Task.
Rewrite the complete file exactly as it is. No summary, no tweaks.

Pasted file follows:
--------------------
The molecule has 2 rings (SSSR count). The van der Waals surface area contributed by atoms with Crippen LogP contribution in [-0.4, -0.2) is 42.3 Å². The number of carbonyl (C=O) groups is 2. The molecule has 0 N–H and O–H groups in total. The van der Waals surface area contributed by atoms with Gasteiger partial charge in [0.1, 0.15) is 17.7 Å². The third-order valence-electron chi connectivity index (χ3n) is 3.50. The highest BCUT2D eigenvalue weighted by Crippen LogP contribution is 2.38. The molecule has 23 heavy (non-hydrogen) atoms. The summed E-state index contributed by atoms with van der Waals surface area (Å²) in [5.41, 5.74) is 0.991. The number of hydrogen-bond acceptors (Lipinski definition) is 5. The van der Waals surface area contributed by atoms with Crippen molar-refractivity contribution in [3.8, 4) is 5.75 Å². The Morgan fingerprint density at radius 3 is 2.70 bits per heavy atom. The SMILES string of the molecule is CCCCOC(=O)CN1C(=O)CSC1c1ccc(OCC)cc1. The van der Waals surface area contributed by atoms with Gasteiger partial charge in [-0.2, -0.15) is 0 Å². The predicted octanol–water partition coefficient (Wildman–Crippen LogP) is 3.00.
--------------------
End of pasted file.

The molecule has 2 rings (SSSR count). The van der Waals surface area contributed by atoms with Crippen LogP contribution in [-0.4, -0.2) is 42.3 Å². The number of carbonyl (C=O) groups is 2. The molecule has 0 N–H and O–H groups in total. The van der Waals surface area contributed by atoms with Gasteiger partial charge in [0.1, 0.15) is 17.7 Å². The third-order valence-electron chi connectivity index (χ3n) is 3.50. The highest BCUT2D eigenvalue weighted by Crippen LogP contribution is 2.38. The molecule has 23 heavy (non-hydrogen) atoms. The summed E-state index contributed by atoms with van der Waals surface area (Å²) in [5.41, 5.74) is 0.991. The number of hydrogen-bond acceptors (Lipinski definition) is 5. The van der Waals surface area contributed by atoms with Crippen molar-refractivity contribution in [3.8, 4) is 5.75 Å². The Morgan fingerprint density at radius 3 is 2.70 bits per heavy atom. The SMILES string of the molecule is CCCCOC(=O)CN1C(=O)CSC1c1ccc(OCC)cc1. The van der Waals surface area contributed by atoms with Gasteiger partial charge in [-0.2, -0.15) is 0 Å². The predicted octanol–water partition coefficient (Wildman–Crippen LogP) is 3.00.